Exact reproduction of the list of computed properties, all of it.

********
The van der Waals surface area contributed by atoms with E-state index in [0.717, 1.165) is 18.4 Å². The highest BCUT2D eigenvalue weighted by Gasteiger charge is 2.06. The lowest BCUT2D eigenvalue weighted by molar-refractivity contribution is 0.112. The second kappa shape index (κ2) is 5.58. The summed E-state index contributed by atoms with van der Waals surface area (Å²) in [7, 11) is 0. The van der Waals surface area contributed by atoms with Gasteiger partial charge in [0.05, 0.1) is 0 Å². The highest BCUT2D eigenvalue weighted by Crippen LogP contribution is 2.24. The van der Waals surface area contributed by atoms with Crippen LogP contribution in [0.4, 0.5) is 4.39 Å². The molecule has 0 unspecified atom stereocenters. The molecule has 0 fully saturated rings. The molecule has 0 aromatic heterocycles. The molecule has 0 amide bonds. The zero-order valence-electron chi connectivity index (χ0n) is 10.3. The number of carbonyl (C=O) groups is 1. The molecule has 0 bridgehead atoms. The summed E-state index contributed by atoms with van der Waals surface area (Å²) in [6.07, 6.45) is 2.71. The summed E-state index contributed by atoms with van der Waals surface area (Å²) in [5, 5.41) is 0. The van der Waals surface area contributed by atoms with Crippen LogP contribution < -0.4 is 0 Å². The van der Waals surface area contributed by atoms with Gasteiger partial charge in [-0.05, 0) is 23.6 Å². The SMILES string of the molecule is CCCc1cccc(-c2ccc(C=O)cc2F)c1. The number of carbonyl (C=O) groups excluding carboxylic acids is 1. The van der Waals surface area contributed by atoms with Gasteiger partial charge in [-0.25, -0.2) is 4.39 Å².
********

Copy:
The van der Waals surface area contributed by atoms with E-state index in [0.717, 1.165) is 18.4 Å². The highest BCUT2D eigenvalue weighted by Gasteiger charge is 2.06. The lowest BCUT2D eigenvalue weighted by molar-refractivity contribution is 0.112. The second kappa shape index (κ2) is 5.58. The summed E-state index contributed by atoms with van der Waals surface area (Å²) in [7, 11) is 0. The van der Waals surface area contributed by atoms with Gasteiger partial charge in [0.05, 0.1) is 0 Å². The highest BCUT2D eigenvalue weighted by Crippen LogP contribution is 2.24. The van der Waals surface area contributed by atoms with Crippen LogP contribution in [0.4, 0.5) is 4.39 Å². The molecule has 0 unspecified atom stereocenters. The molecule has 0 fully saturated rings. The molecule has 0 aromatic heterocycles. The molecule has 0 amide bonds. The zero-order valence-electron chi connectivity index (χ0n) is 10.3. The number of carbonyl (C=O) groups is 1. The molecule has 0 bridgehead atoms. The summed E-state index contributed by atoms with van der Waals surface area (Å²) in [6.07, 6.45) is 2.71. The summed E-state index contributed by atoms with van der Waals surface area (Å²) in [5, 5.41) is 0. The van der Waals surface area contributed by atoms with Crippen LogP contribution < -0.4 is 0 Å². The van der Waals surface area contributed by atoms with Gasteiger partial charge in [-0.05, 0) is 23.6 Å². The SMILES string of the molecule is CCCc1cccc(-c2ccc(C=O)cc2F)c1. The number of carbonyl (C=O) groups excluding carboxylic acids is 1. The van der Waals surface area contributed by atoms with Gasteiger partial charge in [-0.25, -0.2) is 4.39 Å².